An anti-corruption crusader, Vitus Azeem, says the establishment of the much talked about Special Prosecutor Office would not make any difference in the country’s fight against corruption as has been anticipated by many.
Mr Azeem who is the Executive Director for the Center for Budget Advocacy premised his argument on the appointment processes of the Special Prosecutor as contained in the Special Prosecutor bill that was passed by Parliament last Tuesday.
Per the Act, the appointment of the Special Prosecutor will be done by the President on the nomination by the Attorney-General, subject to the approval of Parliament by an absolute majority.
“…Initially during the campaign process, they [the New Patriotic Party] were talking about independent public prosecutor but as we speak it has change to special public prosecutor. That means that the person who will be appointed will not be independent,” he said.
He argued that if the position was advertised, it would help to get a truly independent person to occupy the Office, saying “We have always advocated that if you want an independent person, advertise and get people to apply train the person.’’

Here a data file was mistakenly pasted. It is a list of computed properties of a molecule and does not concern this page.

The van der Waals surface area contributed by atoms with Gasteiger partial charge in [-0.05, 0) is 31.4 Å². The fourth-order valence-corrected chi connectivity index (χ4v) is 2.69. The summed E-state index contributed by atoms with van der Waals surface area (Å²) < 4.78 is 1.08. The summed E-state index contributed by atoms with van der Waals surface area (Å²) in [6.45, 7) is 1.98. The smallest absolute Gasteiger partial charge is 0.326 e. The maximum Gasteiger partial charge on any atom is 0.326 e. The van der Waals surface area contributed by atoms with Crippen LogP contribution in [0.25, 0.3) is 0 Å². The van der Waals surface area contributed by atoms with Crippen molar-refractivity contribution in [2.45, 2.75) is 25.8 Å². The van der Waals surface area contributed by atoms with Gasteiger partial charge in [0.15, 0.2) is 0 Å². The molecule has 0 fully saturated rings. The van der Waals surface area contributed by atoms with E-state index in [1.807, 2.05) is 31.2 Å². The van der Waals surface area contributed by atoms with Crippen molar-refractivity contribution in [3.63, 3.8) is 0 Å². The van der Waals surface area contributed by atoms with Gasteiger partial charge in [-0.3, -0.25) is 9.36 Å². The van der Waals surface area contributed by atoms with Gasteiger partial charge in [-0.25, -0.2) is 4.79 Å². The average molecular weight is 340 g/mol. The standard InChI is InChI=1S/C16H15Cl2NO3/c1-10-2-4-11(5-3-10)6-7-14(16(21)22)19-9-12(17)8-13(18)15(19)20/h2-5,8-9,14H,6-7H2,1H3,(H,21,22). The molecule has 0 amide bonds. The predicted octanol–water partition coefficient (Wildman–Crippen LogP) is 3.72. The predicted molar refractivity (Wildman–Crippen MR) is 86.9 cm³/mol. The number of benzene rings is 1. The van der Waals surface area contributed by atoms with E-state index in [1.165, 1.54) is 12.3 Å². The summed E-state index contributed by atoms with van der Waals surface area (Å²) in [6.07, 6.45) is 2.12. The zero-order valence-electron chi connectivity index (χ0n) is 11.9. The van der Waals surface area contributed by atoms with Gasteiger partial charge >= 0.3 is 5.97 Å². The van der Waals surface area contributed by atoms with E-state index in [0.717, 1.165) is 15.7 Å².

Earlier this month, civil society groups in Ghana have raised concerns over the appointment processes, arguing the political independence of the prosecutor to be appointed could be threatened if the mode of appointment was not revised.
According to the groups, the process under which the special prosecutor would be appointed “is insufficient to cure the challenges of political bias”.
Former CHRAJ boss, Emile Short, commenting on the issue on 3FM underscored the need for the appointment procedure of the Special Prosecutor as contained in the Act to be reviewed.
He contended that without such revision, there will still be allegations of witch haunting or criminal prosecutions when the Prosecutor begins its work.
In his view, the system of appointment of most of heads of state institutions by the President doesn’t guarantee the independence of those heads of institutions.
“Though it’s done in consultation with the council of elders, it’s the president that appoints about 11 members of the council of state’’ he said.
Meanwhile, prosecutions of public officials alleged to have engaged in corrupt practices will not begin this year as the Special Prosecutor is expected to begin its work next year with a review of all government agreements.
“The office of the AG department will operationalize the office of the special prosecutor; review all agreements for MDAs and MMDAs with the aim to secure successful convictions in the vast majority of cases referred to the office by the Police,” Finance Minister Ken Ofori-Atta announced Wednesday during the 2018 budget presentation to parliament.